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Wild Dog Movie Review

April 2, 2021
Matinee Entertainment
Akkineni Nagarjuna, Diya Mirza, Saiyami Kher, Atul Kulkarni, Ali Reza, Bilal Hossin, Prakash Sudharsha, Mayanak Parakh, Rudra Pradeep, Anish Kuruvilla, K C Shankar, Shawar Ali, Avuit Dutt
Ahishor Solomon
Shaneil Deo
Shravan Katikaneni
Murali SV
Satish Potdar & Prashant Deshmane
Kiran Kumar
Ashwanth Byri
David Ismalone & Sham Kaushal
Yugandhar T
Anil & Bhanu
NM.Pasha & Jagan Mohan Vancha
S S Thaman
Niranjan Reddy & Anvesh Reddy
Ahishor Solomon

'Wild Dog' is out in the theatres from today (April 2). When the film was launched in 2019, it was planned as a quick film. But the pandemic resulted in a chaotic delay. The action drama is finally out and is determined to draw the Summer crowds. Can the film work with its target audience? Let's find out.


ACP Vijay Varma (Akkineni Nagarjuna) seethes with rage when the mastermind behind the terrorist attacks in Hyderabad and Pune in 2007 runs away from India and lives the life of a religious preacher in Nepal. Due to his anger issues, Vijay Varma gets suspended from leading an NIA operation against the mastermind. This is when he launches a guerrilla operation without official approval. RAW agent Arya Pandit (Saiyami Kher), DGP Hemanth (Atul Kulkarni) and his patriotic team comprising of four men (played by Ali Reza, Mayank Parakh, Prakash Sudarsan and Pradeep) rise to the occasion.


Action roles are not new to Nagarjuna, with him having tried films like 'Officer' in recent years. 'Wild Dog' is in a more authentic space, considering that director Ahishor Solomon has staged it as rawer than polished. Nag completes his director's efforts and delivers a dekko in the intense scenes of the film.

Dia Mirza is good in the role of Nag's wife. Ali Reza, Mayank Parakh, and the other cops are very good choices. Atul Kulkarni is at his usual best. Malhottra Shiva as a terrorist, Rahul Singh as Nawaz, Avijit Dutt as a shady political leader, Dayanand Reddy as a jailed terrorist are cast for the right roles.

Technical aspects

Shaneil Deo's cinematography is in step with the nature of the screenplay, especially in the tense scenes. The action scenes are elevated by the smart edits as well. S Thaman's BGM is remarkable in the more crucial scenes of the movie.

Sham Kaushal, the Bollywood action director, imbues the film with some breathtaking stunts. David Ismalone of 'Fast & Furious 7' fame couldn't work on the film in a full-fledged manner because of Visa issues during the pandemic. It was he who had trained the actors with how to use the guns, etc. The Kaushal-Ismalone duo leaves a thorough impact. Shravan Katikaneni's editing and the production design (by Prashant Deshmane and others) are sincere.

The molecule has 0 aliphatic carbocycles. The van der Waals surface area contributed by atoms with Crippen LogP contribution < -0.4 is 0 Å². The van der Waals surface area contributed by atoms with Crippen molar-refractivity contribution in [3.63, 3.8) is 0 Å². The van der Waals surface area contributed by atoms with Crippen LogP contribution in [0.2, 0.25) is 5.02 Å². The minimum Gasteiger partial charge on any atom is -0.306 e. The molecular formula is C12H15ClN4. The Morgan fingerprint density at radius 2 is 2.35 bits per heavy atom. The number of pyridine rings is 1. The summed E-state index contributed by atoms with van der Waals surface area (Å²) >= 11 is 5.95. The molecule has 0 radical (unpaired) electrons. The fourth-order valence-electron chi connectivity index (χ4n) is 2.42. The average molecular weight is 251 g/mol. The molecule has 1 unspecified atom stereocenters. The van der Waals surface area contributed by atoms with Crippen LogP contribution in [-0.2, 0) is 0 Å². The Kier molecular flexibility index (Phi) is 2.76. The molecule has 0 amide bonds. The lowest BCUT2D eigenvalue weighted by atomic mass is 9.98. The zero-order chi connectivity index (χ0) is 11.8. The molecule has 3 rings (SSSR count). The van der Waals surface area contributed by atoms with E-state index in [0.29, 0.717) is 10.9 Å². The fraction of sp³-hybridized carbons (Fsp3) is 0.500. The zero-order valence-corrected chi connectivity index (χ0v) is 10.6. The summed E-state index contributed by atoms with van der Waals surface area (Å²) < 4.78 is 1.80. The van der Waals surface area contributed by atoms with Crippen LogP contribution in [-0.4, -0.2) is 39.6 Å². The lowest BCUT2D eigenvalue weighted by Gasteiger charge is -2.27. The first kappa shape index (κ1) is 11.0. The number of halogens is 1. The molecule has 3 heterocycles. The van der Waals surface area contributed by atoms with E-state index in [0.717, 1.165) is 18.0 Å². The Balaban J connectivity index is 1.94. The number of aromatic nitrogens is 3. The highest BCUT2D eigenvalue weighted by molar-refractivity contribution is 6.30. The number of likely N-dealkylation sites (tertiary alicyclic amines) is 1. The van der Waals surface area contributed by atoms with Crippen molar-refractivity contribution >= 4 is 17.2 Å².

Director Ahishor Solomon delivers a mixed package of sorts. If he marshals the talent of his technicians, he could have done better as a writer.

Films dealing with how RAW, IB, Police or NIA nab terrorists on the run are not unfamiliar. Only the name of the organization changes. In 'Wild Dog', Nag plays a suspended NIA sleuth who leads the pack. Even this is not a novel element. To be fair to the makers, they didn't make tall claims about the premise of the film. Nagarjuna and Solomon projected the film as different in terms of how the plot unfolds and is treated.

The technicians do a largely praiseworthy job. The fights are watchable. There are chases, there is a forest-based sequence... As far as Nag's filmography goes, he hasn't done an action film of this scale in years.

That said, 'Wild Dog' lacks the capacity to keep the audience on the edge of their seat. We are told that Vijay Varma and his team are terrific. But we get only a sketchy view of their impeccable calibre.

There are stretches that are yawn-inducing. At the same time, the climax is narrated the right way. It's a blessing that this is a songless feature film. At 129 minutes, the film doesn't go overboard.

Closing Remarks

'Wild Dog' is nice as far as the technical elements are concerned. But when it comes to the story, it lacks thrilling sequences barring the climax.



Critic's Rating